Complete "and" cooperate through industry cluster public policy : a Connecticut case
Author(s)Kobayashi, Yoko, 1974-
Massachusetts Institute of Technology. Dept. of Urban Studies and Planning.
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Even though the cluster-led economic development has received wide attention among policy makers since the 1900s, the ways it is implemented has been questioned by several researchers. One of the criticisms is that policy makers lack the understanding of specific causes of companies to cluster. Therefore, my thesis examines whether the public sector can enhance competitiveness of industries through the cluster-led economic development policy. More specifically, I analyze the Industry Cluster Initiative in Connecticut from the perspective of industries' competitive situation, using the BioScience Cluster and the Aerospace Manufacturing Components Cluster as cases. I use the analytical framework that I developed based on the following theories, which explain why companies cluster: theories of agglomeration economies and what I call "new theories of competition." This framework examines three dimensions of industries: (1) competitive situation, (2) drivers for clustering, and (3) the need of policy supports. I also examine how the public sector (state of Connecticut) responded to the industries' needs. The main findings are that first, clustering is one way for companies to effectively respond to their respective competitive situation. Second, the public sector can effectively support the competitive strength of industries and critical roles are: (1) to encourage creating cluster organizations through which companies start collaboration, and (2) to provide a menu of public sector supports that are available for companies in respective clusters according to their priority needs. This menu addresses both: (1) cluster specific issues, and (2) cross-cutting economic infrastructure issues. Ultimately, my argument is that when the clustering makes economic or strategic sense, the industry cluster approach can be an effective strategy for the public sector to promote the development of the industry. Finally, I suggest policy implications and areas for future research: other forms of competition in the global economy, possible trade-offs among activated clusters, difference between cluster organizations and trade associations, possible mismatch between political and economic boundaries, mechanism to align related departments, and merit of choosing the industry cluster approach over other economic development strategies.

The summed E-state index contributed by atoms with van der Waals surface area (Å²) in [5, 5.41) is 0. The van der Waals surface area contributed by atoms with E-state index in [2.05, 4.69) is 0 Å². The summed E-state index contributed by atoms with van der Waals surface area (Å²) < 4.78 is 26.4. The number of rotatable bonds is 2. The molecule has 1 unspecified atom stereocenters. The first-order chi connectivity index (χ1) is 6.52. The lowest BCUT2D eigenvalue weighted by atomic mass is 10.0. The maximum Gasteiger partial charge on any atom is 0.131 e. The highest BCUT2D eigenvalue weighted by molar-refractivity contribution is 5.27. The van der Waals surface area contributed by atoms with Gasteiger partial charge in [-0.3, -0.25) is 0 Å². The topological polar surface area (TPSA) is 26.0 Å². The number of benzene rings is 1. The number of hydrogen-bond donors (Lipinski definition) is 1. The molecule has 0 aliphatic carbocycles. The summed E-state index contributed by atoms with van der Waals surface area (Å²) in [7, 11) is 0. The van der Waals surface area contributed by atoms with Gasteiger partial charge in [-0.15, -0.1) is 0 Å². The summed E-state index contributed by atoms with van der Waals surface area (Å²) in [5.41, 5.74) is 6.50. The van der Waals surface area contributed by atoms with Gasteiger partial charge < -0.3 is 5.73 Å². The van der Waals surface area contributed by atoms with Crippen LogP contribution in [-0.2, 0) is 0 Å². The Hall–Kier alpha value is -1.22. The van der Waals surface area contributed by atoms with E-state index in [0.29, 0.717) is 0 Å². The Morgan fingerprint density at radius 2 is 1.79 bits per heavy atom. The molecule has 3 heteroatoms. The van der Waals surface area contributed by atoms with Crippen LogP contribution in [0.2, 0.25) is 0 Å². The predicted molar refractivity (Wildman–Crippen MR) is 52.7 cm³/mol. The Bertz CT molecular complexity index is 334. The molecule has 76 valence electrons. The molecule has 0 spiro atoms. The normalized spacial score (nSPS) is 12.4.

Thesis (M.C.P.)--Massachusetts Institute of Technology, Dept. of Urban Studies and Planning, 2001.Includes bibliographical references (leaves 87-89).
DepartmentMassachusetts Institute of Technology. Dept. of Urban Studies and Planning.
Massachusetts Institute of Technology
Urban Studies and Planning.